The technology isn’t quite good enough to provide a template for all my human-to-human interactions, or to write my sermons (or blog posts) yet — but it learns fast. It’s possible already to feed raw data — like recorded sermons, and written scripts (or blog posts) into machine learning products and have new audio and text generated in your voice. This kind of technology will only get better as more of us interact with it and it maps more kinds of interactions.
Every time a new technology is created — right back to the written alphabet — people complain about the changes wrought on the human by the new technology; and, in the words of Marshall McLuhan, “the medium is the massage” — that’s not a typo (he also said the medium is the message, more famously). His point is that new technologies mould and shape us as we use them to engage content. This impact is inevitable, and, for McLuhan, was built profoundly on the Biblical idea that we become what we behold. The challenge is to hold onto and behold the right stuff, or grab onto technologies and communication mediums that’ll shape us in directions that we want to take. The people of God have always faced this challenge — Israel’s relationship with gold, and golden artefacts, is a prime example — the Gold plundered from Egypt could be fashioned into a golden idol (bad), or the furnishings of the Tabernacle and the priestly garb (good). Followers of Jesus could employ written words recording “gospels” and epistles on paper, to be shot around the empire on Roman roads (good) while their Imperial counterparts could send their own gospels about Caesar’s victories on the same roads calling people to worship the deified emperor (bad). Sometimes our use of mediums can be deliberately subversive to the original designers (Roman roads and Gospels), other times they can be exactly the same and destructive (idol statues); sometimes the people of God can — as image bearers — create tools and technologies to be used for worship that become models for communication in the world around us. These tools and technologies are never just neutral though, and they’ll always shape us as we use them (as they shape our rituals and rhythms, and our bodies (think about your relationship with your smartphone), and at a deeper level — our brains (in the realm of neuroplasticity), and our imaginations (as, for example, new types of metaphors and imagery we have access to — like imagining your brain as a clock, or computer — you can’t do that without clocks or computers). These tools are never just neutral though (and there’s always an impact).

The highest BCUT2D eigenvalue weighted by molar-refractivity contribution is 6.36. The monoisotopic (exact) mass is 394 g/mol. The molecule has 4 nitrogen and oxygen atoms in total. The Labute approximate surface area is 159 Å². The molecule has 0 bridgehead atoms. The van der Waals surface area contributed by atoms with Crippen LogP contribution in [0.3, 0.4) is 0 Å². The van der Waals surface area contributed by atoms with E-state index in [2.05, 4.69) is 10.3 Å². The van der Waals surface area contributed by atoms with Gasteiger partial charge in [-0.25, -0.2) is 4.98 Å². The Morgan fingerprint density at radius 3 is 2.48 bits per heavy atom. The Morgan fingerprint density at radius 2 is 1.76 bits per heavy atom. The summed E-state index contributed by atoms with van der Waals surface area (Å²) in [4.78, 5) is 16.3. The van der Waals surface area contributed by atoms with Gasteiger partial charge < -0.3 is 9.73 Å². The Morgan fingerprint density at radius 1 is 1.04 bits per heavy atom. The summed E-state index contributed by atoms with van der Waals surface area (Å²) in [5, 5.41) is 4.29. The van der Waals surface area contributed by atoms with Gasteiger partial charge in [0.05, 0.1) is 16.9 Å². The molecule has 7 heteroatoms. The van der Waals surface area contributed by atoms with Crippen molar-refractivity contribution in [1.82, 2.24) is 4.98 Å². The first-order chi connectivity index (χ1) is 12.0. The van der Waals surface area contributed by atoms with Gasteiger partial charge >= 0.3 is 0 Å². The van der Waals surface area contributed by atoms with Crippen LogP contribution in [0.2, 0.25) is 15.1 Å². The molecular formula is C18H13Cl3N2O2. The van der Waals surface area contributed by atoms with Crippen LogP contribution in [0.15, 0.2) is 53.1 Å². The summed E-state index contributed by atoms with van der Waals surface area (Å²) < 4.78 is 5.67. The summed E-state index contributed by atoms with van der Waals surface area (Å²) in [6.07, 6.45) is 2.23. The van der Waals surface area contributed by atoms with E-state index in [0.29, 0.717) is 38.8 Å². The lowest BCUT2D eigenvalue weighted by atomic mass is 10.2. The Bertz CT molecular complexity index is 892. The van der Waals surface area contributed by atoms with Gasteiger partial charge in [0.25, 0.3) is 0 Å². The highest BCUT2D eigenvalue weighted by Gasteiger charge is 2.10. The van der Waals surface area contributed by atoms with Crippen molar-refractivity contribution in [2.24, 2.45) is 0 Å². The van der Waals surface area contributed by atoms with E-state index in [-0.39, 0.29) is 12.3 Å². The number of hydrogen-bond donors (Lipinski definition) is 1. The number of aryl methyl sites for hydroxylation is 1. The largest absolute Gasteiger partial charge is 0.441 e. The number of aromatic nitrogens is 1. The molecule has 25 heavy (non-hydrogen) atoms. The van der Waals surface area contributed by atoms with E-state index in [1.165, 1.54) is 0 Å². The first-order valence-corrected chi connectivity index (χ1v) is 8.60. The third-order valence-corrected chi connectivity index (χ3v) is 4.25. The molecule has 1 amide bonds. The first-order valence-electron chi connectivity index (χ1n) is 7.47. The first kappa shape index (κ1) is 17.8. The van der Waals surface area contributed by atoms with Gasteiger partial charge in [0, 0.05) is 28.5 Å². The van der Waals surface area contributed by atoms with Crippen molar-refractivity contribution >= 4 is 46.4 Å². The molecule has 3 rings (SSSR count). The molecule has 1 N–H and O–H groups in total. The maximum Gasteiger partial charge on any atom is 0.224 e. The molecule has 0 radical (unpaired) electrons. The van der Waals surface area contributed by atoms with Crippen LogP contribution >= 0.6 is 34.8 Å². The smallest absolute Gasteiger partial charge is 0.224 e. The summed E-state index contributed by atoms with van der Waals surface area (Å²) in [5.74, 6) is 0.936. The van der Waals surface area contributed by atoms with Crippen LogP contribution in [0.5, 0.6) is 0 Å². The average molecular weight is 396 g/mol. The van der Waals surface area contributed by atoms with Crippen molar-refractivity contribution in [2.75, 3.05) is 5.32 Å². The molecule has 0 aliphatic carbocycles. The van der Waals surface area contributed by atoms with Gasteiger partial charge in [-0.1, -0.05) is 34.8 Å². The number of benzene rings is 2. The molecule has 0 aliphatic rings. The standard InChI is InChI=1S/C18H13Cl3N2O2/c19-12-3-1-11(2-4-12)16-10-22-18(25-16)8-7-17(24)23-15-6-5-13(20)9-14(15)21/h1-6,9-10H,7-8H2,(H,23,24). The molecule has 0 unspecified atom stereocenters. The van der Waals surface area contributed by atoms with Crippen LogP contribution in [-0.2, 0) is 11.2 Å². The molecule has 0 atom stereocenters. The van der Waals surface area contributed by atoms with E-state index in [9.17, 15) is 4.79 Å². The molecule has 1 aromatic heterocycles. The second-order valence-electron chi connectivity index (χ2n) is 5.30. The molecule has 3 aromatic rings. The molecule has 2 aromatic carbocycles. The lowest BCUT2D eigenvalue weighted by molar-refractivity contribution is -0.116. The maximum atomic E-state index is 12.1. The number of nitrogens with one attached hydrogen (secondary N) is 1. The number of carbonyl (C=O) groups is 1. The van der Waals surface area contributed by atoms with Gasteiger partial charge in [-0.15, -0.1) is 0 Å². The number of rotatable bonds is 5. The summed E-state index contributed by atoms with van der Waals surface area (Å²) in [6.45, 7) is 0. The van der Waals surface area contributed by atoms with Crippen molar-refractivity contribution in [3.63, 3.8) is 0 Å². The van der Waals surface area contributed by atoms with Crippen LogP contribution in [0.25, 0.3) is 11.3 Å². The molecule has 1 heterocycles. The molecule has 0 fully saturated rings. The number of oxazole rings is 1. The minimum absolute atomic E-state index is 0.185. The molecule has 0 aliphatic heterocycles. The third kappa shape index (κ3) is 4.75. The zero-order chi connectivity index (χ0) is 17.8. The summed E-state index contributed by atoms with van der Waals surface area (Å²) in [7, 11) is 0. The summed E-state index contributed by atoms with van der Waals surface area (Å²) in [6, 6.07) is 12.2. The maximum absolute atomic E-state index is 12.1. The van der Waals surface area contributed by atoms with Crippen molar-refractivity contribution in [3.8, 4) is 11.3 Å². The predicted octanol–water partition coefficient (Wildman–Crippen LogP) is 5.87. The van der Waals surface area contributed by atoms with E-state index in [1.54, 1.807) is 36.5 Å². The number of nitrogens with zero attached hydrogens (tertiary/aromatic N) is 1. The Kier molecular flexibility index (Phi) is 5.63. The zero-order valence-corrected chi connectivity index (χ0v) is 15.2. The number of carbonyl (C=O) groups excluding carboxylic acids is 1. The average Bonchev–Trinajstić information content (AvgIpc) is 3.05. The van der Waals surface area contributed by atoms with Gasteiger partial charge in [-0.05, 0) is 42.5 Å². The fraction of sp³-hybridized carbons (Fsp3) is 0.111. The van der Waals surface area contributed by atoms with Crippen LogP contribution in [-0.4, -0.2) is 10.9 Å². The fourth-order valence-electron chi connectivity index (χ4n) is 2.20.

This massage works us over as individuals, and — when technologies are embraced in communities of practice — groups of people whose lives are being simultaneously massaged, or deliberately in the rhythms and practices of existing communities — like churches — the massage becomes a systemic thing that individuals within a system either conform to, or work against. This massage is, surely part of what Paul’s talking about when he invites followers of Jesus who now have the Spirit of God and are brought as individuals into a ‘singular’ living sacrifice — the body of Jesus — in our worship — and he urges us not to “conform to the patterns of this world,” but instead to be “transformed” — the patterns of this world conform us as we behold, and hold, things that deform us towards their own ends and purposes. We become what we behold; what we worship.
So what’s going to happen as these new technologies — AI generated text and imagery (including videos) become part of the fabric of modern life? What end do the developers and providers of these technologies have in mind that aren’t just being encoded in us via the ‘massage’ of the technology itself as we engage with it — but what’s going to be written in to these platforms to guide our usage — or to shape the algorithm? Microsoft’s early foray into this sort of tech with its chatbot, Tay, that learned from Twitter interactions, produced a racist and antisemitic digital persona that had to be shut down within a day.
What if the myth of the machine — at the heart of the modern world’s pursuit of progress and domination — doesn’t just cause ‘secularisation’ and the death of our concept of God (and anything supernatural), but actively puts us in the clutches of something dark and deadly? What if the animating power of these machines isn’t just algorithms and electricity — but something more Babylonian — something Spiritual and sinister, connected to the powers and principalities described in the Bible as connected to empires and their wealth creating military industrial complexes; what if both the human heart and the things we build as individuals and communities without God’s Spirit are ‘perpetual factories of idols’ because we’ve been corrupted not just by sin as some human creation, but by something beastly and dehumanising?
What impact will this sort of technology have on the life of our church communities — and on us as individuals — if it is true that technology disenchants? What sort of use of this technology might take us towards true human ends — towards being image bearers of the God who is love, whose character is on display in generativity, in light, in life, in abundance and hospitality in the creation story? How will we approach these tools shaped by the subversive story of a Gospel of a crucified king who comes to bring a kingdom, recreating image bearers by pouring out the Holy Spirit so that we no longer conform to dark and destructive patterns of death we see in the world?
How will we stop ourselves incorporating the power of this technology into our lives — and submitting to its massage — by asking abstract questions about principles and theories in the face of the efficiencies such new technology will absolutely produce for us? In a culture enamoured with technology and technique and the hunt for disenchanting machine-like efficiency, how will we resist?
What are the good and delightful uses of these technologies — perhaps subversive ones — that will help us be renewed and transformed into the image of Jesus, by his Spirit — as individuals and communities tasked with representing the life and character of our maker?
These are the questions I’m grappling with in my writing here in this season.
In the next post I’m going to explore the visions of future church offered by (or incorporating) some of this new technology, unpacking some of the theory that technology can either disenchant or re-enchant and pondering the implications this has for how we create and occupy spaces.